How China spies on Hong Kong's democrats

How China spies on Hong Kong's democrats

HONG KONG - James To was growing uneasy. When the veteran Hong Kong Democratic Party lawmaker looked in his rear-view mirror, two silver Mercedes Benz saloons kept appearing behind his grey Volvo sedan.

For almost a week, one or the other was behind him on his daily commute. When he arrived at the Legislative Council building, the following car would park nearby and wait, sometimes for hours. With his suspicion hardening, on August 11 To complained to the police, reporting the registration numbers of the two Mercedes in his detailed statement.

The next morning he pulled out of his home in the largely working class neighborhood of North Point on Hong Kong island and headed to work. At the bottom of the street outside his building, he glanced in the mirror to see an unmarked car pull sharply into the path of a silver Mercedes behind him. Several men got out of the unmarked car. He kept driving, assuming the police had moved fast to intercept his tail.

He was right. Later, To says, the police informed him they had arrested two men and seized two Mercedes. What he didn't know was that the police had inadvertently foiled a surveillance operation being run by mainland China. Just ahead of the biggest pro-democracy protests in Hong Kong since the 1997 handover, the police had stumbled into a Chinese internal security operation aimed at monitoring the activities of pro-democracy figures in Hong Kong, according to two people with knowledge of the surveillance.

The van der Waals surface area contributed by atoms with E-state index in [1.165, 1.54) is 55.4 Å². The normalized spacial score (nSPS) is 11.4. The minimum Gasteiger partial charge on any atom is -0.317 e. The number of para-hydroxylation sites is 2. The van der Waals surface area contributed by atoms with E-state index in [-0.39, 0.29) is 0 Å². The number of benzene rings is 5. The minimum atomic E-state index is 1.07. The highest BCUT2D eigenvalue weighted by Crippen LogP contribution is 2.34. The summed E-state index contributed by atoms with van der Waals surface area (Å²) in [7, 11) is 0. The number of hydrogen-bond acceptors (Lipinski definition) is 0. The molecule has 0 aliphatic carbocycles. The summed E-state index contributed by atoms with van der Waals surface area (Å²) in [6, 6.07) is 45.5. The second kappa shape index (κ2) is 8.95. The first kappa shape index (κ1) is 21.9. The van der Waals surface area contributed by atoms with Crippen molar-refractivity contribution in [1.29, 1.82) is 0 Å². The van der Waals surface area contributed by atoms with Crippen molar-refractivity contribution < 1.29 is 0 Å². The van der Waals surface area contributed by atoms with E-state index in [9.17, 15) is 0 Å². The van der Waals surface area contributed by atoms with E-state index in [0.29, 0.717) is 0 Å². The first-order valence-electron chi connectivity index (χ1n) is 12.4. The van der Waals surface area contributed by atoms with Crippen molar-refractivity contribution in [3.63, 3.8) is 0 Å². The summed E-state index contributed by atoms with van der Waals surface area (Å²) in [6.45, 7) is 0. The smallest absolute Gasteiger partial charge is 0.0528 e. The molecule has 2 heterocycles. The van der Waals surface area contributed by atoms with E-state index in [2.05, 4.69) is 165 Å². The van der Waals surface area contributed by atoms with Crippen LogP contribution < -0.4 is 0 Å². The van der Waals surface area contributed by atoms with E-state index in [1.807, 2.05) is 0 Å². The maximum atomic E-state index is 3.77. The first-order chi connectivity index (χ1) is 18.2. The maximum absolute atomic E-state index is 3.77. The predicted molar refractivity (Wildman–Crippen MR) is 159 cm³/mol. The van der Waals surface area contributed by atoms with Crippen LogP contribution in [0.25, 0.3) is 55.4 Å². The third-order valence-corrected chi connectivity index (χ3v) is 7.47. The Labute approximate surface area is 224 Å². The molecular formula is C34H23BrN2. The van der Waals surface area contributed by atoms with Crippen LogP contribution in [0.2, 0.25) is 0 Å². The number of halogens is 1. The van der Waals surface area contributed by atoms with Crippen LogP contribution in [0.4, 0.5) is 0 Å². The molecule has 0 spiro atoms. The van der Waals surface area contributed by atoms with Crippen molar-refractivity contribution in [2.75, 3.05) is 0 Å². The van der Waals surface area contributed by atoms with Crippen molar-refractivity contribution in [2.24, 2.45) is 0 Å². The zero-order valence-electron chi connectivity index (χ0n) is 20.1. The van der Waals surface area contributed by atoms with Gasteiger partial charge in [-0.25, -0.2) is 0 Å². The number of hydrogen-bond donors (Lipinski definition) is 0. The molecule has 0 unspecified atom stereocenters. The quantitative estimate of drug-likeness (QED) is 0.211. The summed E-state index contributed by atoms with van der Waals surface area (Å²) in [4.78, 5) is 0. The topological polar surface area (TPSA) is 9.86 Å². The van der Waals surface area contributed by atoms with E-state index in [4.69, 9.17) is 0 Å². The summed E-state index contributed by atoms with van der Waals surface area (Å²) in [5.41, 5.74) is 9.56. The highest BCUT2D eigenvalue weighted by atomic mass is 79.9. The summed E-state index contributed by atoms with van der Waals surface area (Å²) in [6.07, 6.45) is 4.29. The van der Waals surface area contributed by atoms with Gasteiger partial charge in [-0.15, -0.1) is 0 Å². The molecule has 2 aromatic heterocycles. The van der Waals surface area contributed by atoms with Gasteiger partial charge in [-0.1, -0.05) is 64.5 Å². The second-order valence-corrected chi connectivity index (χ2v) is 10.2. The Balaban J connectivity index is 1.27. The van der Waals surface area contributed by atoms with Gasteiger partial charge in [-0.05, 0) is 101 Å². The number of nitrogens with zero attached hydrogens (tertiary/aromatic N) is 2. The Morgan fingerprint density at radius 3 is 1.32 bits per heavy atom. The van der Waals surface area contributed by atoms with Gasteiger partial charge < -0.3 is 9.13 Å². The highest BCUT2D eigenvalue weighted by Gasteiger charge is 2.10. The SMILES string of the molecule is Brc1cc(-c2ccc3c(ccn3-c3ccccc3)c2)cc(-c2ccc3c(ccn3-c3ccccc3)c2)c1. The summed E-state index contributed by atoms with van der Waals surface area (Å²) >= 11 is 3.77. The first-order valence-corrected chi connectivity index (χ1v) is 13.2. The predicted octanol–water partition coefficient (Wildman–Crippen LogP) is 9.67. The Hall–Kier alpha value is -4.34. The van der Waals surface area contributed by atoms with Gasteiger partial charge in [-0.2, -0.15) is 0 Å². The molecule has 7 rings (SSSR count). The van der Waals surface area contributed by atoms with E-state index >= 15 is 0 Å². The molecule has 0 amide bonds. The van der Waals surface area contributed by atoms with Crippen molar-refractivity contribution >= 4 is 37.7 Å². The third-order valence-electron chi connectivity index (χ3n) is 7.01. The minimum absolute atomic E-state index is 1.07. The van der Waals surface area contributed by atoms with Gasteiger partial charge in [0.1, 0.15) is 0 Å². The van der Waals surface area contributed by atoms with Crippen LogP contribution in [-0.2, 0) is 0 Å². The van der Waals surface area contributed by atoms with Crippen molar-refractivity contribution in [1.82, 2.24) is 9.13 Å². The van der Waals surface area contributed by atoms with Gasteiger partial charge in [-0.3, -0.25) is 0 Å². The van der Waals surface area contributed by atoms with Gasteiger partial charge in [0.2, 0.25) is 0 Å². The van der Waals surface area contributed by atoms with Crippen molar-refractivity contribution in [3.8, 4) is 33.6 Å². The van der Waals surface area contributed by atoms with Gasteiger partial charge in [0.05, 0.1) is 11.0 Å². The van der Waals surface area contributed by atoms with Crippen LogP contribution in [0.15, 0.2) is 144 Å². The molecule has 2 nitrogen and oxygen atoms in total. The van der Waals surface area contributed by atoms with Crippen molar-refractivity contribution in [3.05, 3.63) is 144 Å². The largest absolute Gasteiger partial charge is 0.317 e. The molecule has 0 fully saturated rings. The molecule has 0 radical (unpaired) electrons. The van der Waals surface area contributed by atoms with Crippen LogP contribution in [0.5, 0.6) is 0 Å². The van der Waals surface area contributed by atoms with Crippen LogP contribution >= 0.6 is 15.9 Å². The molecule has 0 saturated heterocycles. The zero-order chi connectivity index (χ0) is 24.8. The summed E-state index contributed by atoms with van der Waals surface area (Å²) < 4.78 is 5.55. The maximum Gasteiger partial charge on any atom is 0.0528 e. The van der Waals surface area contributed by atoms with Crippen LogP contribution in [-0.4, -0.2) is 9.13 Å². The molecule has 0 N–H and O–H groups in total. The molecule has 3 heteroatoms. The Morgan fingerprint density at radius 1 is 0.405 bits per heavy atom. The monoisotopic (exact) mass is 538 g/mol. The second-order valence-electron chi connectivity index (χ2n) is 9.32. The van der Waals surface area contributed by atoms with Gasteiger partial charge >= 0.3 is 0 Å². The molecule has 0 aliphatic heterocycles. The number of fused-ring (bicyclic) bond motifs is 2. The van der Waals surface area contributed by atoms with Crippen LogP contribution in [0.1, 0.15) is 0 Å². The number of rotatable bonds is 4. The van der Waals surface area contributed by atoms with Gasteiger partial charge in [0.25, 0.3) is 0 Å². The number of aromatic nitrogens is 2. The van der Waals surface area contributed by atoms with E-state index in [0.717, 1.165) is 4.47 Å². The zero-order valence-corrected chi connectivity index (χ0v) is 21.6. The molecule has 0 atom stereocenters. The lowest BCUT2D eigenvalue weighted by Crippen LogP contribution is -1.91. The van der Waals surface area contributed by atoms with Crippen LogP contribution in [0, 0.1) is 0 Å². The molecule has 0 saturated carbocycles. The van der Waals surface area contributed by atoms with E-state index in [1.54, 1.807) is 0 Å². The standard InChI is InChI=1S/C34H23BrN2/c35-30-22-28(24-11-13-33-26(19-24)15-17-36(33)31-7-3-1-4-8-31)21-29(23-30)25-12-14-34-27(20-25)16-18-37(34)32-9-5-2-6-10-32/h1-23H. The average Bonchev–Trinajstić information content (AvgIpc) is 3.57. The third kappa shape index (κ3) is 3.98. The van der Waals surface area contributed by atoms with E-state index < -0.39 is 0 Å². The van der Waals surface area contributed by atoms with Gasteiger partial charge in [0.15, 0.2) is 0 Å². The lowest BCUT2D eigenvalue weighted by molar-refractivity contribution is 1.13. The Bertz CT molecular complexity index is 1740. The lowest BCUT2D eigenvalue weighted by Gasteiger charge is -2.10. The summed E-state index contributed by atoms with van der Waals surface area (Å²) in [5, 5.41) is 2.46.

The mainland Chinese intelligence services have long been suspected of running covert operations in Hong Kong, but this has now been confirmed for the first time, Reuters has learned, with one of their surveillance teams taken into custody. The pair was part of a team watching To, according to the people familiar with the operation. Other teams have been assigned to track key figures in the pro-democracy movement and critics of Beijing's rule in the city, they say, with the aim of uncovering compromising information.

The arrested pair was quickly released without any public announcement. The police declined to divulge their identities to Reuters.


Retired senior Hong Kong police officers and managers at private security companies say mainland intelligence services have been recruiting former Hong Kong police to assist in political surveillance operations. Recruiters identify former officers with surveillance training and pro-Beijing sympathies. They say more than 20 of these retired officers have been assigned to surveillance teams working alongside mainland agents.

One of the Mercedes cars that To reported to police is registered to a local resident who says he is a Hong Kong public servant. The man told Reuters he played no role in the surveillance. The other car was displaying a license plate that is not registered to any vehicle, according to records of the Hong Kong government's Transport Department.

News of the mainland spying operation comes as many Hong Kong residents are already chafing at China's tightening grip on their city. The fear: Beijing is eroding the wide-ranging personal freedoms and independent law enforcement enshrined in the one country, two systems formula under which they have been governed since British rule ended in 1997.

Pro-democracy lawmakers, academics and political activists worry that Hong Kong is becoming more like mainland Chinese cities, where the internal security services join forces with the police to crush dissent.

They say the surveillance has intensified over the last 12 months, as the city's pro-democracy movement began planning for the campaign of civil disobedience that disrupted Hong Kong's central business district for more than two months from late September. For China's leaders, the upheaval presents one of the most serious popular challenges to Communist Party rule since the 1989 Tiananmen protests.

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